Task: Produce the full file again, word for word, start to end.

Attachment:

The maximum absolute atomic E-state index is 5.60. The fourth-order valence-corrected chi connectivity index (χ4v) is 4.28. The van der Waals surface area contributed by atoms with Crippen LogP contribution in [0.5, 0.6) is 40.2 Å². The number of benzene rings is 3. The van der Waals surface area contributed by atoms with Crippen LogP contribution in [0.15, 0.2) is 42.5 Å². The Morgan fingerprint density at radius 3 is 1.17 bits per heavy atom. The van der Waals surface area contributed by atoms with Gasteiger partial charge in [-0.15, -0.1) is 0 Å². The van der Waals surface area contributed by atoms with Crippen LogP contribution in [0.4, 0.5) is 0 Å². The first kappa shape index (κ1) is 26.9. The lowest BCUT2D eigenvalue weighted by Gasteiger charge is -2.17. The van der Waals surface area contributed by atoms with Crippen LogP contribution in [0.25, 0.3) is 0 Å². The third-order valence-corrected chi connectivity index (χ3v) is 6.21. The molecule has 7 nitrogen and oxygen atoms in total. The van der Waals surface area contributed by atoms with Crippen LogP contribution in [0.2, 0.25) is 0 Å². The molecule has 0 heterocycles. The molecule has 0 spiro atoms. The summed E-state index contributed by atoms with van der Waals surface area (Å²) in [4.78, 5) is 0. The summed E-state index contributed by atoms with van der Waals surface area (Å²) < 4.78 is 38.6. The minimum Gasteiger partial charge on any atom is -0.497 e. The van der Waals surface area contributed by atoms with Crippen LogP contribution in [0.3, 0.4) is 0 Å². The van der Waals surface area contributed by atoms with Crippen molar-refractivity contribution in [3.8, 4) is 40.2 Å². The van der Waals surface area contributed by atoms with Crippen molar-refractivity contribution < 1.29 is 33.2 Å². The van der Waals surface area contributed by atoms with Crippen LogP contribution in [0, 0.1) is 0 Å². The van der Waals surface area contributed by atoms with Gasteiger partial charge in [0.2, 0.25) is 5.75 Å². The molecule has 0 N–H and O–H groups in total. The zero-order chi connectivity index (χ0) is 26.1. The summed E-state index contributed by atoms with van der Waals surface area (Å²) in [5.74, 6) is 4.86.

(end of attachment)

The maximum absolute atomic E-state index is 5.60. The fourth-order valence-corrected chi connectivity index (χ4v) is 4.28. The van der Waals surface area contributed by atoms with Crippen LogP contribution in [0.5, 0.6) is 40.2 Å². The number of benzene rings is 3. The van der Waals surface area contributed by atoms with Crippen LogP contribution in [0.15, 0.2) is 42.5 Å². The Morgan fingerprint density at radius 3 is 1.17 bits per heavy atom. The van der Waals surface area contributed by atoms with Gasteiger partial charge in [-0.15, -0.1) is 0 Å². The van der Waals surface area contributed by atoms with Crippen LogP contribution in [0.4, 0.5) is 0 Å². The first kappa shape index (κ1) is 26.9. The lowest BCUT2D eigenvalue weighted by Gasteiger charge is -2.17. The van der Waals surface area contributed by atoms with Crippen LogP contribution in [0.25, 0.3) is 0 Å². The third-order valence-corrected chi connectivity index (χ3v) is 6.21. The molecule has 7 nitrogen and oxygen atoms in total. The van der Waals surface area contributed by atoms with Crippen LogP contribution in [0.2, 0.25) is 0 Å². The molecule has 0 heterocycles. The molecule has 0 spiro atoms. The summed E-state index contributed by atoms with van der Waals surface area (Å²) in [4.78, 5) is 0. The summed E-state index contributed by atoms with van der Waals surface area (Å²) < 4.78 is 38.6. The minimum Gasteiger partial charge on any atom is -0.497 e. The van der Waals surface area contributed by atoms with Crippen LogP contribution in [0.3, 0.4) is 0 Å². The van der Waals surface area contributed by atoms with Crippen molar-refractivity contribution in [3.8, 4) is 40.2 Å². The van der Waals surface area contributed by atoms with Crippen molar-refractivity contribution < 1.29 is 33.2 Å². The van der Waals surface area contributed by atoms with Crippen LogP contribution in [0, 0.1) is 0 Å². The van der Waals surface area contributed by atoms with Gasteiger partial charge in [0.2, 0.25) is 5.75 Å². The molecule has 0 N–H and O–H groups in total. The zero-order chi connectivity index (χ0) is 26.1. The summed E-state index contributed by atoms with van der Waals surface area (Å²) in [5.74, 6) is 4.86.